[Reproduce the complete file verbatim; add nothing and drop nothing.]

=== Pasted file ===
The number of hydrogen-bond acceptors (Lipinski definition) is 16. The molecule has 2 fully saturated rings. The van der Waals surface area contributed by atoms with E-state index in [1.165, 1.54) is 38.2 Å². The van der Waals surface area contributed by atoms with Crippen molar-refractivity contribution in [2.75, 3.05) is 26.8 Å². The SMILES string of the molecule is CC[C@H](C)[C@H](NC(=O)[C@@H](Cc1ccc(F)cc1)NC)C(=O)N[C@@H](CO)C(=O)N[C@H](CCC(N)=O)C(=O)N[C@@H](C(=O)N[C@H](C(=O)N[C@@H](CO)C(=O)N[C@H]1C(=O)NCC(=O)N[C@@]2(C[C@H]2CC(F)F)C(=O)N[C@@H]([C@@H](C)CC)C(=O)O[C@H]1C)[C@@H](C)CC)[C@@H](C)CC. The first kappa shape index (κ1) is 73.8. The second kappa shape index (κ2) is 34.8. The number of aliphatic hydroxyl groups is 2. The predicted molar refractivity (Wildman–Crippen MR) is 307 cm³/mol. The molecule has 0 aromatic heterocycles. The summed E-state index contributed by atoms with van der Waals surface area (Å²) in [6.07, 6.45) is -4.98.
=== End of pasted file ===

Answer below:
The number of hydrogen-bond acceptors (Lipinski definition) is 16. The molecule has 2 fully saturated rings. The van der Waals surface area contributed by atoms with E-state index in [1.165, 1.54) is 38.2 Å². The van der Waals surface area contributed by atoms with Crippen molar-refractivity contribution in [2.75, 3.05) is 26.8 Å². The SMILES string of the molecule is CC[C@H](C)[C@H](NC(=O)[C@@H](Cc1ccc(F)cc1)NC)C(=O)N[C@@H](CO)C(=O)N[C@H](CCC(N)=O)C(=O)N[C@@H](C(=O)N[C@H](C(=O)N[C@@H](CO)C(=O)N[C@H]1C(=O)NCC(=O)N[C@@]2(C[C@H]2CC(F)F)C(=O)N[C@@H]([C@@H](C)CC)C(=O)O[C@H]1C)[C@@H](C)CC)[C@@H](C)CC. The first kappa shape index (κ1) is 73.8. The second kappa shape index (κ2) is 34.8. The number of aliphatic hydroxyl groups is 2. The predicted molar refractivity (Wildman–Crippen MR) is 307 cm³/mol. The molecule has 0 aromatic heterocycles. The summed E-state index contributed by atoms with van der Waals surface area (Å²) in [6.07, 6.45) is -4.98.